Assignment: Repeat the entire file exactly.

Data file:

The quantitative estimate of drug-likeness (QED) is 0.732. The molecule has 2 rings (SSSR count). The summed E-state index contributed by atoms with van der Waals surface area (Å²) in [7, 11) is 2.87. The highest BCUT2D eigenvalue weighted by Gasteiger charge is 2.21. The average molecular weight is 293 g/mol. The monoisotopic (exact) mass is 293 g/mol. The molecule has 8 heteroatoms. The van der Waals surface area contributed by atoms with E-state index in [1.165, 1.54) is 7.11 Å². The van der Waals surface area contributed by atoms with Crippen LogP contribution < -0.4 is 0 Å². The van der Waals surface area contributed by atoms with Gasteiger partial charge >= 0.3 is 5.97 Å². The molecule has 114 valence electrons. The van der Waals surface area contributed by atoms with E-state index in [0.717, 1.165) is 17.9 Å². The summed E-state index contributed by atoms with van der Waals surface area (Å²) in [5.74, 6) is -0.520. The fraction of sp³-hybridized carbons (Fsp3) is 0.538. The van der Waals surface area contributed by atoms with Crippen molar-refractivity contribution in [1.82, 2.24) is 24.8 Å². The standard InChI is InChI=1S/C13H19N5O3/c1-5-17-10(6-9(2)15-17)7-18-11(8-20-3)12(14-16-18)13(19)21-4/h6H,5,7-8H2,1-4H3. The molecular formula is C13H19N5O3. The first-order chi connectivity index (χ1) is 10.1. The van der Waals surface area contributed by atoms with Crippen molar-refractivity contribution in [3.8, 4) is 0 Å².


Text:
The quantitative estimate of drug-likeness (QED) is 0.732. The molecule has 2 rings (SSSR count). The summed E-state index contributed by atoms with van der Waals surface area (Å²) in [7, 11) is 2.87. The highest BCUT2D eigenvalue weighted by Gasteiger charge is 2.21. The average molecular weight is 293 g/mol. The monoisotopic (exact) mass is 293 g/mol. The molecule has 8 heteroatoms. The van der Waals surface area contributed by atoms with E-state index in [1.165, 1.54) is 7.11 Å². The van der Waals surface area contributed by atoms with Crippen LogP contribution < -0.4 is 0 Å². The van der Waals surface area contributed by atoms with Gasteiger partial charge >= 0.3 is 5.97 Å². The molecule has 114 valence electrons. The van der Waals surface area contributed by atoms with E-state index in [0.717, 1.165) is 17.9 Å². The summed E-state index contributed by atoms with van der Waals surface area (Å²) in [5.74, 6) is -0.520. The fraction of sp³-hybridized carbons (Fsp3) is 0.538. The van der Waals surface area contributed by atoms with Crippen molar-refractivity contribution in [1.82, 2.24) is 24.8 Å². The standard InChI is InChI=1S/C13H19N5O3/c1-5-17-10(6-9(2)15-17)7-18-11(8-20-3)12(14-16-18)13(19)21-4/h6H,5,7-8H2,1-4H3. The molecular formula is C13H19N5O3. The first-order chi connectivity index (χ1) is 10.1. The van der Waals surface area contributed by atoms with Crippen molar-refractivity contribution in [3.8, 4) is 0 Å².